• Have my participants stretched their bodies today – do they feel a little more supple?
  • Are my participants walking out with better posture than when they arrived?

There’s nothing snooty about Pilates but it does take time to practise and understand the key concepts, so it’s not the sort of class you can dip in and out of.

Of course, the best way of finding out what all the fuss is about is to try it for yourself. Go on, we won’t bite!

To my class participants past and present, I’d love to hear your comments on what Pilates is all about.

If you’d like to read more about our man Joe, here’s a great blog post from Pilates guru Joanne Cobbe http://www.jpilates.co.uk/lates-blog/2012/7/30/joseph-pilates-a-man-of-mystery.html


Ease back to health: Getting bootylicious

So the sugar fast is holding for me, with the help of green tea, raspberries and pears.  And I’m already feeling better for eating well. It reminded me that great food, good moods and exercise all go hand in hand.  As soon as I made the decision to eat better, I remembered to take my supplements, like vitamins, probiotics and omega oils regularly and I suddenly had the urge to get strong again.

So I’m starting with the booty.  I’ve always had one but it disappeared after Isaac. Lots of sitting on it and not enough deadlifts mean my bottom has lost its former glory.  In the past 24 hours I’ve seen three images that have inspired me to get squatting again.  I’ll share them.

Firstly, this is possibly the worst picture of a squat I have seen in a very long time.  It was featured in a Marie Claire gallery about how to get toned legs. Never squat like this (this model clearly doesn’t) and do not bother with this teensy weights.  I will NOT be doing any of these:

Instead I will be doing lots of these. Babies know how to squat. They do it all the time and their technique is perfect.

And very hopefully, all these squats will make my booty look like this:

But until that happens, I’ll at least be able to run better, walk safer and improve hip and lower back stability so I can be pain free with a nice booty 😉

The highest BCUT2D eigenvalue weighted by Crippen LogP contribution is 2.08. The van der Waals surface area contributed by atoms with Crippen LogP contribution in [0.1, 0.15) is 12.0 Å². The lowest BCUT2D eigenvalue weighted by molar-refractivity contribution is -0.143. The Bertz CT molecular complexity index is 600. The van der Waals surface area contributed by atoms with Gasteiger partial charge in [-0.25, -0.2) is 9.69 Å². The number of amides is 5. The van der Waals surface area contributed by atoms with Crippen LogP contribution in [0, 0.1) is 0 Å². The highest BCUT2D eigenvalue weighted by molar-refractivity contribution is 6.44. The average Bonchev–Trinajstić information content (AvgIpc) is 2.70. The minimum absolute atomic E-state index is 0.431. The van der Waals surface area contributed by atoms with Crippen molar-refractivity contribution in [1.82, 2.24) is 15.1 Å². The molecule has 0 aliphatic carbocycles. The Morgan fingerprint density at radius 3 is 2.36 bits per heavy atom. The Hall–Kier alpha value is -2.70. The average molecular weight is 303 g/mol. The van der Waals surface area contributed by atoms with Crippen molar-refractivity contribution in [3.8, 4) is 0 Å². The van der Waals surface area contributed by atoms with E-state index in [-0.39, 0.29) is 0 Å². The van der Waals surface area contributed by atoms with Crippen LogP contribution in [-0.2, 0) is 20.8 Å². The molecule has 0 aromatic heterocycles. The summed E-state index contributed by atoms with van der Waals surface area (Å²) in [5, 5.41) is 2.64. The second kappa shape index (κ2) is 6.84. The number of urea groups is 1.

Ease back to health: Clear out the junk

So I’m going to admit it. My diet for the past month or so has got pretty rubbish. I like to think that I operate on an 80/20 rule, where 80% of my diet is good quality protein, fruit, vegetables and oils and 20% is enough of the naughty stuff to make me normal.  However, the past few months have seen lots more toast, biscuits and crisps on the diet plan than is good for me.  And whilst I’ve not got fat, my mood, my energy levels, my skin and my digestive system have suffered.

Hopefully you don’t think I’m some awful fitness fraudster for admitting this. Just a working mum who has been putting her own wellbeing last for a little too long.

So day one (which accidentally started with marmalade on home made toasted buttermilk bread) is about cutting out the junk.  No drastic fasting or dieting but an absolute ban on rubbish.  I’ve already noticed that usually, after getting back from my morning class with Isaac, starving hungry (me, not him) that I would grab a digestive biscuit and then forget lunch. So today we lunched together on scrambled eggs, toast, olive oil and tomatoes.

Anything shop bought or processed is bound to be full of sugars and trans fats that clog up the system, so they have to be the first things to go.  And as soon as you decide to eat better you quickly notice what triggers you to reach for processed snacks.